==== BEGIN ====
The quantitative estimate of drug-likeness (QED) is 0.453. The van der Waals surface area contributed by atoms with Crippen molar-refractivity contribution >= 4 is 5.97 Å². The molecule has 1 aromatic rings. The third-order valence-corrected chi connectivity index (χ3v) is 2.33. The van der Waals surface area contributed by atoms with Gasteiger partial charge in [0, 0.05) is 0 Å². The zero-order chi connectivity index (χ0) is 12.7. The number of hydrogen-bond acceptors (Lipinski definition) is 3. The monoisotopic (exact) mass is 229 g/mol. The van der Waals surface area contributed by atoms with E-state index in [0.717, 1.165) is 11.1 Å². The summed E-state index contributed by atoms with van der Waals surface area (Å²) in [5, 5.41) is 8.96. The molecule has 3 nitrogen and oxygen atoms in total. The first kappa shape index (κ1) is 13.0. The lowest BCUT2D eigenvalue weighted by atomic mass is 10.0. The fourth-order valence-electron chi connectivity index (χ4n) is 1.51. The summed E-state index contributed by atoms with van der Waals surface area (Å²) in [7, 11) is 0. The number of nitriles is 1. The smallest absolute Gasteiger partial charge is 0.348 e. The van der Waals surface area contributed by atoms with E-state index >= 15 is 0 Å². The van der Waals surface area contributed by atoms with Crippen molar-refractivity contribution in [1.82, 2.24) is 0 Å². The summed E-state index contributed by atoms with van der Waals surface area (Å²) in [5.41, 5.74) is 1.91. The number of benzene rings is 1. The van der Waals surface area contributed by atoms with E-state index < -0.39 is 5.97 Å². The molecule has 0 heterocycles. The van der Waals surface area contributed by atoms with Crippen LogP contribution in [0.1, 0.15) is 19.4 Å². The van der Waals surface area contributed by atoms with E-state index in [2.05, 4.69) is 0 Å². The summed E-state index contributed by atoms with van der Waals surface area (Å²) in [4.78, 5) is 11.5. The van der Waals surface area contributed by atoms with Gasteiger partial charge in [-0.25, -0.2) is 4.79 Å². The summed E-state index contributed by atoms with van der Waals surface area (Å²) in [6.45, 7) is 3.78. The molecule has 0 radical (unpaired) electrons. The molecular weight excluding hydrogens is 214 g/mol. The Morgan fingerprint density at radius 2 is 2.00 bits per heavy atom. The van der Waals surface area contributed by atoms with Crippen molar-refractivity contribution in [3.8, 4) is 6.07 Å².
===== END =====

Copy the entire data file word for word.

The quantitative estimate of drug-likeness (QED) is 0.453. The van der Waals surface area contributed by atoms with Crippen molar-refractivity contribution >= 4 is 5.97 Å². The molecule has 1 aromatic rings. The third-order valence-corrected chi connectivity index (χ3v) is 2.33. The van der Waals surface area contributed by atoms with Gasteiger partial charge in [0, 0.05) is 0 Å². The zero-order chi connectivity index (χ0) is 12.7. The number of hydrogen-bond acceptors (Lipinski definition) is 3. The monoisotopic (exact) mass is 229 g/mol. The van der Waals surface area contributed by atoms with E-state index in [0.717, 1.165) is 11.1 Å². The summed E-state index contributed by atoms with van der Waals surface area (Å²) in [5, 5.41) is 8.96. The molecule has 3 nitrogen and oxygen atoms in total. The first kappa shape index (κ1) is 13.0. The lowest BCUT2D eigenvalue weighted by atomic mass is 10.0. The fourth-order valence-electron chi connectivity index (χ4n) is 1.51. The summed E-state index contributed by atoms with van der Waals surface area (Å²) in [7, 11) is 0. The number of nitriles is 1. The smallest absolute Gasteiger partial charge is 0.348 e. The van der Waals surface area contributed by atoms with E-state index >= 15 is 0 Å². The van der Waals surface area contributed by atoms with Crippen molar-refractivity contribution in [1.82, 2.24) is 0 Å². The summed E-state index contributed by atoms with van der Waals surface area (Å²) in [5.41, 5.74) is 1.91. The number of benzene rings is 1. The van der Waals surface area contributed by atoms with E-state index < -0.39 is 5.97 Å². The molecule has 0 heterocycles. The van der Waals surface area contributed by atoms with Crippen LogP contribution in [0.1, 0.15) is 19.4 Å². The van der Waals surface area contributed by atoms with E-state index in [2.05, 4.69) is 0 Å². The summed E-state index contributed by atoms with van der Waals surface area (Å²) in [4.78, 5) is 11.5. The van der Waals surface area contributed by atoms with Gasteiger partial charge in [-0.25, -0.2) is 4.79 Å². The summed E-state index contributed by atoms with van der Waals surface area (Å²) in [6.45, 7) is 3.78. The molecule has 0 radical (unpaired) electrons. The molecular weight excluding hydrogens is 214 g/mol. The Morgan fingerprint density at radius 2 is 2.00 bits per heavy atom. The van der Waals surface area contributed by atoms with Crippen molar-refractivity contribution in [3.8, 4) is 6.07 Å².